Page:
Tired of fighting? Feel like voting / marching / calling Congress / all of it is pointless? Maybe you are suffering from democracy fatigue, which threatens to become both epidemic and chronic in the United States.

The causes are not hard to find: just turn to your Twitter feed, open your newspaper, or turn on the television and watch U.S. Senators waiting for their seemingly inevitable vote to continue the most corrupt and incompetent presidency of the past century. This president is not only a disgrace to office, but also holds that office despite receiving nearly three million votes less than his opponent. Has the Constitution failed to protect the country, or have we failed to honor the Constitution? Either way, we’re screwed.

This failure is not the end of the story. This is no time to give up. Now, more than ever, we must fight harder. For the sake of our children and grandchildren, of our country, of our world, we must take this country back from the minority who claim it now. And yes—they are a minority. They are far less than 50 percent, less even that the minority that voted this president into office. Never forget that he lost the election by three million votes. A majority said no to him, but the Electoral College said yes.

In this fourth year of the Trump debacle, we are tired, but we must not stop fighting. Interviewed in SalonProfessor Henry Giroux said:

“’Democracy fatigue’ does the work of moral depravity because it seems to suggest that even in the face of horrors, we should not be outspoken. That we should get tired and fade into the darkness so to speak.

“When you fade into the shadows you become part of the problem. This is not a matter of being tired, it’s a matter of justice. It’s about the truth. It’s about social responsibility. It’s about facing up to the fact that we live in very dangerous times. The issue is not to get tired; the issue is to fight harder.”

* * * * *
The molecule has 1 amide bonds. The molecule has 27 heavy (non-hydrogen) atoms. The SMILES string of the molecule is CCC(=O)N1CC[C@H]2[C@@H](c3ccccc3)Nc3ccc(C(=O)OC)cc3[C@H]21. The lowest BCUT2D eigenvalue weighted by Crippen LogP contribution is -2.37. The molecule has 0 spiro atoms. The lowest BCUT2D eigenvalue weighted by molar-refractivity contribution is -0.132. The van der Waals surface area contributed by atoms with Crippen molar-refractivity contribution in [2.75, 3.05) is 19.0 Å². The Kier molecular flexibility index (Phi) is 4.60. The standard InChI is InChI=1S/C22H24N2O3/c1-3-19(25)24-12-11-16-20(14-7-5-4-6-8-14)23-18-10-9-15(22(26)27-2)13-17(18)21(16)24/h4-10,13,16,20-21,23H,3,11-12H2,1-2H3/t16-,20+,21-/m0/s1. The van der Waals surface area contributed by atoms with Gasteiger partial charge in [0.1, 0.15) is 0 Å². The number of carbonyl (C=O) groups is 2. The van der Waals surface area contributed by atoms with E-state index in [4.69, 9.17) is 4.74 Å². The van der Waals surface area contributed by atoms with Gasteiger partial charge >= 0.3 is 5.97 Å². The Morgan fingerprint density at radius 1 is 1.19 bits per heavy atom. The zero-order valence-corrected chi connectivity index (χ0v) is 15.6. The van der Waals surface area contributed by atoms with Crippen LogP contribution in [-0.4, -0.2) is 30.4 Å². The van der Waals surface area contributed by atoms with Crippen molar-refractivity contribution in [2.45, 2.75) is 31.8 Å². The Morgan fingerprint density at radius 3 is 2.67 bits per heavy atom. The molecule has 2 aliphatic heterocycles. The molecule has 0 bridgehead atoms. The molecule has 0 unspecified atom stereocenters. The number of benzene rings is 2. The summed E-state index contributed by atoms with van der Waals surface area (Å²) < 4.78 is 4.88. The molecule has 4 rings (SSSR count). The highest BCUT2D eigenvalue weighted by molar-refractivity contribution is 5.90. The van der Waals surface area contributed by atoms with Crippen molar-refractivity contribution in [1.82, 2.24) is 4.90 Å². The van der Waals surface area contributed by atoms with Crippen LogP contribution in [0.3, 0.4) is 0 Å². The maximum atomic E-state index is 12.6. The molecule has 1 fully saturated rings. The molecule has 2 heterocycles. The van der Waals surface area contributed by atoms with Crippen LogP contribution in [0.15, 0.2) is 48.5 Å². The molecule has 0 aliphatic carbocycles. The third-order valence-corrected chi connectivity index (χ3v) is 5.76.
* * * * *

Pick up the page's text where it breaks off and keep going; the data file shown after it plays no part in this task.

Cynicism and despair are as much our enemies as Trump and racism and corruption. Nothing about this Constitution or this country make either unworkable or unsalvageable. What makes any country or system function well is not an underlying ideology but rather the care, commitment, and hard work of its people.

Look at religion, any religion. You will find examples of people of faith working together to care for one another and to care for strangers, to build up the world and make it a better place. You will also find people who use religion as a weapon of division and hatred and persecution. Catholic, Protestant, Jewish, Muslim, Hindu—every religious tradition offers examples of loving and of hateful ways of living out the tradition.

So, too, with political systems. Our country’s beginnings were based in dreams of freedom and equality and justice that ignored realities of legalized slavery and genocide and less-than-personhood for women. We still claim those ideals of freedom and equality and justice, and we still fall short, but we cannot give up on the ideals. We must commit and recommit to them in every generation and in every election and in every struggle from the township to the national level.

When we lose an election or an impeachment, we do not lose forever. These are moments in history, not the end of history. We have an obligation to continue the fight.

 

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Mary Turck
About

Mary Turck is a freelance writer and editor and teaches writing and journalism at Metropolitan State University and Macalester College.

She is also the former editor of the TC Daily Planet and of the award-winning Connection to the Americas and AMERICAS.ORG, a recovering attorney, and the author of many books for young people (and a few for adults), mostly focusing on historical and social issues. Her career in journalism began when she was in high school, writing a weekly column for the Litchfield Independent Review. The column began with a multi-part investigative journalism series on the county school system, which she still considers among her best work.

In News Day and Immigration News, I write commentary and reporting on current news, with emphasis on human rights, immigration, education, food and farming, and St. Paul news. The Community Journalism blog is a collection of lessons and notes on reporting and the practice of journalism by non-traditional journalists. Fragments is a collection of poetry, prose and miscellanea.

 

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